German city expanding ‘Green Network,’ limiting vehicle traffic

BY Bridget Bowman  January 22, 2014 at 2:11 PM EDT
Photo by Ed Chadwick/Flickr

The German city of Hamburg is expanding it’s “Green Network,” enabling citizens to travel throughout the city by foot or bike. Photo by Ed Chadwick/Flickr

Hamburg, Germany’s second largest city, is currently working to expand its green space in an ambitious plan known as the “Green Network.”

“The ‘GrunesNetz-Hamburg’ connects– even if not completely– the parks, play areas and sports grounds, allotments and cemeteries within the city and through to its outskirts. It thereby creates routes among green surroundings, undisturbed by traffic,” read the plan.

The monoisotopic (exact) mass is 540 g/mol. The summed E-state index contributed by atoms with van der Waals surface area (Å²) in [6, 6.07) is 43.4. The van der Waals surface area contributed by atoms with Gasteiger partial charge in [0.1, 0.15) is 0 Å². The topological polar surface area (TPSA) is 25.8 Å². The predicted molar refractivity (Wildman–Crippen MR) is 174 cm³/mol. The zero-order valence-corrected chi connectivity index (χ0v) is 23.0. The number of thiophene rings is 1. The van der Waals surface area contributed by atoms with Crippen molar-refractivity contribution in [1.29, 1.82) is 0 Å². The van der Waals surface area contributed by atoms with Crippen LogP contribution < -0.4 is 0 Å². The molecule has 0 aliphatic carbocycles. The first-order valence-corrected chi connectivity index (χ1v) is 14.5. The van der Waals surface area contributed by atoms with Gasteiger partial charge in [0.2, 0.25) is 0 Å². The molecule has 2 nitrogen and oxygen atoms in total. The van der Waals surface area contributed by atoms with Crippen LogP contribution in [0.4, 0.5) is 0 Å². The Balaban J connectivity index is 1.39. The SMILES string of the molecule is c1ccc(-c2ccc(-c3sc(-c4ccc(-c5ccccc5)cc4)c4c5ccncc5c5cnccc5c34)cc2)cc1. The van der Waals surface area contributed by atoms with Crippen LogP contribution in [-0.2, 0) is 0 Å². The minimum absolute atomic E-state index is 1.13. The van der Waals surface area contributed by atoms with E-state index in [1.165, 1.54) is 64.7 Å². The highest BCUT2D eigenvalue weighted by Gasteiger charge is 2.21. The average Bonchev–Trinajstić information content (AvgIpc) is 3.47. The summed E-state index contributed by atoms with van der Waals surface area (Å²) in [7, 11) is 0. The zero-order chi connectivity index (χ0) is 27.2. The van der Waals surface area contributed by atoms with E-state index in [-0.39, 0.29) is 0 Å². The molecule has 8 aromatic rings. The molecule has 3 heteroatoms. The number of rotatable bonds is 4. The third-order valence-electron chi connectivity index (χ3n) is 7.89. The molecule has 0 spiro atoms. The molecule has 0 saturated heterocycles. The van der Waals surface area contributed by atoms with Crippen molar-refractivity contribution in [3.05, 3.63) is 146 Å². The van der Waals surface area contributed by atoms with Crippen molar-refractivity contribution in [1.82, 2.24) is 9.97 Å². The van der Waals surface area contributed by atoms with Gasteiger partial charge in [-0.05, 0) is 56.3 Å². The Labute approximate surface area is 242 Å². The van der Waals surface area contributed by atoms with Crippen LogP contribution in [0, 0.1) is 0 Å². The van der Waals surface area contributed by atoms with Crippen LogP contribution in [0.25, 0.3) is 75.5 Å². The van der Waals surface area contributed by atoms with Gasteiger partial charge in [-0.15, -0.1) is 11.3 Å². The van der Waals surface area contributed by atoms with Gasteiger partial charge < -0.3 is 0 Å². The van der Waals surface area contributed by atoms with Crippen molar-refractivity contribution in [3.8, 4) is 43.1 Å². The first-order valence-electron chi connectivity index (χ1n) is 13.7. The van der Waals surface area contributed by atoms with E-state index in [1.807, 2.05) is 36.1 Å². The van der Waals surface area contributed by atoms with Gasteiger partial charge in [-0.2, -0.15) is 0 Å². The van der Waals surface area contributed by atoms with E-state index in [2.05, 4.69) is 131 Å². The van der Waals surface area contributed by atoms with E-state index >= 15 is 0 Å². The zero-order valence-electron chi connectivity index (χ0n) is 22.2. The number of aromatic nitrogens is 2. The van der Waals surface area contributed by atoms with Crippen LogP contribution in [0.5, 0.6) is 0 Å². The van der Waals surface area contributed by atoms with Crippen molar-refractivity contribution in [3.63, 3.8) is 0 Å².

The network is set to be completed within the next two decades. Angelika Fritsch, a spokeswoman for Hamburg’s Ministry of Urban Development and Environment, told the Guardian this past October that “the green network will be unique in covering an area from the outskirts to the city centre. In 15 to 20 years you’ll be able to explore the city exclusively on bike and foot.

Hamburg’s Green Party has encouraged the plan, which was adopted by the city government in 1997, and says the network will be successful. Green Party leader Jens Kerstan told The Independent last week, “our residents are quite progressive. Many Hamburgers are willing to give up their cars which is very unusual in Germany.”

Hamburg’s project will not only enhance the city’s walkability and scenery, but will also help the “green” city become even more environmentally-friendly. As a port city facing rising temperatures and sea levels, Hamburg is also using climate analysis and climate change scenarios as “an important basis for the update of the landscape program.”